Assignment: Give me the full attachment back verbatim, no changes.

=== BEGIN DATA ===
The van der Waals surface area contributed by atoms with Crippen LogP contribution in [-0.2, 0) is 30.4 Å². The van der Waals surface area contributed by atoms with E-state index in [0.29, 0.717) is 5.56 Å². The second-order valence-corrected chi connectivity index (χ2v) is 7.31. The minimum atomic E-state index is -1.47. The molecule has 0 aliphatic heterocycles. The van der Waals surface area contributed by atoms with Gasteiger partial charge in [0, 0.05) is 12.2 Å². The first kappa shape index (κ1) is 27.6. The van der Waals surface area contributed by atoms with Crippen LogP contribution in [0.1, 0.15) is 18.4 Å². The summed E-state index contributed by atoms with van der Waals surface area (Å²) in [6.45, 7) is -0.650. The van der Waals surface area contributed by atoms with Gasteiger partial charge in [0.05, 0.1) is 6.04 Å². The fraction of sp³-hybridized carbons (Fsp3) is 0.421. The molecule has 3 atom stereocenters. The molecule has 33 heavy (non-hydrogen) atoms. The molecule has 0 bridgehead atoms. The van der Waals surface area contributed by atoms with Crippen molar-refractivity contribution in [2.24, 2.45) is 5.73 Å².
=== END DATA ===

The van der Waals surface area contributed by atoms with Crippen LogP contribution in [-0.2, 0) is 30.4 Å². The van der Waals surface area contributed by atoms with E-state index in [0.29, 0.717) is 5.56 Å². The second-order valence-corrected chi connectivity index (χ2v) is 7.31. The minimum atomic E-state index is -1.47. The molecule has 0 aliphatic heterocycles. The van der Waals surface area contributed by atoms with Gasteiger partial charge in [0, 0.05) is 12.2 Å². The first kappa shape index (κ1) is 27.6. The van der Waals surface area contributed by atoms with Crippen LogP contribution in [0.1, 0.15) is 18.4 Å². The summed E-state index contributed by atoms with van der Waals surface area (Å²) in [6.45, 7) is -0.650. The van der Waals surface area contributed by atoms with Gasteiger partial charge in [0.05, 0.1) is 6.04 Å². The fraction of sp³-hybridized carbons (Fsp3) is 0.421. The molecule has 3 atom stereocenters. The molecule has 33 heavy (non-hydrogen) atoms. The molecule has 0 bridgehead atoms. The van der Waals surface area contributed by atoms with Crippen molar-refractivity contribution in [2.24, 2.45) is 5.73 Å².